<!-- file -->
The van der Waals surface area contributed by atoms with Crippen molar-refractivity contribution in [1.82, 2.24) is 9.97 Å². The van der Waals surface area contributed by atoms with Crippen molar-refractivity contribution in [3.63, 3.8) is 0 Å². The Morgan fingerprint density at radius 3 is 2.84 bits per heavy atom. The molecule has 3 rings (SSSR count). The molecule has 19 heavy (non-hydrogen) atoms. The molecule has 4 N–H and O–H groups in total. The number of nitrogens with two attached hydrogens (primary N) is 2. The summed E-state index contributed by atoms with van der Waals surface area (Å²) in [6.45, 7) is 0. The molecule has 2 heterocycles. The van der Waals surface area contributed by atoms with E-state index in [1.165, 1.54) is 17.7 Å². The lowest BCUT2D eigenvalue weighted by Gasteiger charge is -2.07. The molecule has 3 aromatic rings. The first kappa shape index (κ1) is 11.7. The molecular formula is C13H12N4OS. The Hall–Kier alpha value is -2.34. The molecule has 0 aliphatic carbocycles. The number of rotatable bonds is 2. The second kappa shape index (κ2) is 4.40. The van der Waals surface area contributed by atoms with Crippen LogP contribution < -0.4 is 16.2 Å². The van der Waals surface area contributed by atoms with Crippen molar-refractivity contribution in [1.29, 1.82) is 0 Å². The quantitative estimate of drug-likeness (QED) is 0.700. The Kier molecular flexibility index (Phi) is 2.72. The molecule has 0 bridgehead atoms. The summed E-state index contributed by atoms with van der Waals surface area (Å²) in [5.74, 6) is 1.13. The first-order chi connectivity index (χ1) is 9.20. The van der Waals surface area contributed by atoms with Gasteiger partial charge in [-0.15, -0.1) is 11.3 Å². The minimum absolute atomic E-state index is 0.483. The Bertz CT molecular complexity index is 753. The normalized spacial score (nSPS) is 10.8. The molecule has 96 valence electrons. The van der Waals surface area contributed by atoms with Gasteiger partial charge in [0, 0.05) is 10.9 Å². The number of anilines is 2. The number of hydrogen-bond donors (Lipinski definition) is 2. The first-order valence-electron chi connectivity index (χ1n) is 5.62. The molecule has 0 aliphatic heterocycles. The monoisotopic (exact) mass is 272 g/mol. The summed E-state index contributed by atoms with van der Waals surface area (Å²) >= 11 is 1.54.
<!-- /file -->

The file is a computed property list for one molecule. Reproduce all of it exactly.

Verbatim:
The van der Waals surface area contributed by atoms with Crippen molar-refractivity contribution in [1.82, 2.24) is 9.97 Å². The van der Waals surface area contributed by atoms with Crippen molar-refractivity contribution in [3.63, 3.8) is 0 Å². The Morgan fingerprint density at radius 3 is 2.84 bits per heavy atom. The molecule has 3 rings (SSSR count). The molecule has 19 heavy (non-hydrogen) atoms. The molecule has 4 N–H and O–H groups in total. The number of nitrogens with two attached hydrogens (primary N) is 2. The summed E-state index contributed by atoms with van der Waals surface area (Å²) in [6.45, 7) is 0. The molecule has 2 heterocycles. The van der Waals surface area contributed by atoms with E-state index in [1.165, 1.54) is 17.7 Å². The lowest BCUT2D eigenvalue weighted by Gasteiger charge is -2.07. The molecule has 3 aromatic rings. The first kappa shape index (κ1) is 11.7. The molecular formula is C13H12N4OS. The Hall–Kier alpha value is -2.34. The molecule has 0 aliphatic carbocycles. The number of rotatable bonds is 2. The second kappa shape index (κ2) is 4.40. The van der Waals surface area contributed by atoms with Crippen LogP contribution < -0.4 is 16.2 Å². The van der Waals surface area contributed by atoms with Crippen molar-refractivity contribution in [1.29, 1.82) is 0 Å². The quantitative estimate of drug-likeness (QED) is 0.700. The Kier molecular flexibility index (Phi) is 2.72. The molecule has 0 bridgehead atoms. The summed E-state index contributed by atoms with van der Waals surface area (Å²) in [5.74, 6) is 1.13. The first-order chi connectivity index (χ1) is 9.20. The van der Waals surface area contributed by atoms with Gasteiger partial charge in [-0.15, -0.1) is 11.3 Å². The minimum absolute atomic E-state index is 0.483. The Bertz CT molecular complexity index is 753. The normalized spacial score (nSPS) is 10.8. The molecule has 96 valence electrons. The van der Waals surface area contributed by atoms with Gasteiger partial charge in [0, 0.05) is 10.9 Å². The number of anilines is 2. The number of hydrogen-bond donors (Lipinski definition) is 2. The first-order valence-electron chi connectivity index (χ1n) is 5.62. The molecule has 0 aliphatic heterocycles. The monoisotopic (exact) mass is 272 g/mol. The summed E-state index contributed by atoms with van der Waals surface area (Å²) >= 11 is 1.54.